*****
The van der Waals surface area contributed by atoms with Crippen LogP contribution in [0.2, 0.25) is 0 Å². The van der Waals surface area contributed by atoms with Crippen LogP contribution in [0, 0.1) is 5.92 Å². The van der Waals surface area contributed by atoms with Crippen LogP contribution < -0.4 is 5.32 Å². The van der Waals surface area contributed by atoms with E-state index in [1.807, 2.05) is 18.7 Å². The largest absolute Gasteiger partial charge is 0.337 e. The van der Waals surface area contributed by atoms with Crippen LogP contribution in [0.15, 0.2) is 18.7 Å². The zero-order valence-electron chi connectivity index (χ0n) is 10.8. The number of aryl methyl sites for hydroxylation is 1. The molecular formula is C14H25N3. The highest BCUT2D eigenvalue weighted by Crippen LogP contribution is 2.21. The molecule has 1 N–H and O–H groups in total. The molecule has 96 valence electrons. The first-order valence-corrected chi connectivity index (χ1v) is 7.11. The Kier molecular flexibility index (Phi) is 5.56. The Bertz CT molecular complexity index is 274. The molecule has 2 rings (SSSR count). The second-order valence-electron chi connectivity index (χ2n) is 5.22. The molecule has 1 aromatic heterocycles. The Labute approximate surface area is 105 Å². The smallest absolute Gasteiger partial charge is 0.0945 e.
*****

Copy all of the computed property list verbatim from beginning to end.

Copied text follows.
The van der Waals surface area contributed by atoms with Crippen LogP contribution in [0.2, 0.25) is 0 Å². The van der Waals surface area contributed by atoms with Crippen LogP contribution in [0, 0.1) is 5.92 Å². The van der Waals surface area contributed by atoms with Crippen LogP contribution < -0.4 is 5.32 Å². The van der Waals surface area contributed by atoms with E-state index in [1.807, 2.05) is 18.7 Å². The largest absolute Gasteiger partial charge is 0.337 e. The van der Waals surface area contributed by atoms with Crippen LogP contribution in [0.15, 0.2) is 18.7 Å². The zero-order valence-electron chi connectivity index (χ0n) is 10.8. The number of aryl methyl sites for hydroxylation is 1. The molecular formula is C14H25N3. The highest BCUT2D eigenvalue weighted by Crippen LogP contribution is 2.21. The molecule has 1 N–H and O–H groups in total. The molecule has 96 valence electrons. The first-order valence-corrected chi connectivity index (χ1v) is 7.11. The Kier molecular flexibility index (Phi) is 5.56. The Bertz CT molecular complexity index is 274. The molecule has 2 rings (SSSR count). The second-order valence-electron chi connectivity index (χ2n) is 5.22. The molecule has 1 aromatic heterocycles. The Labute approximate surface area is 105 Å². The smallest absolute Gasteiger partial charge is 0.0945 e.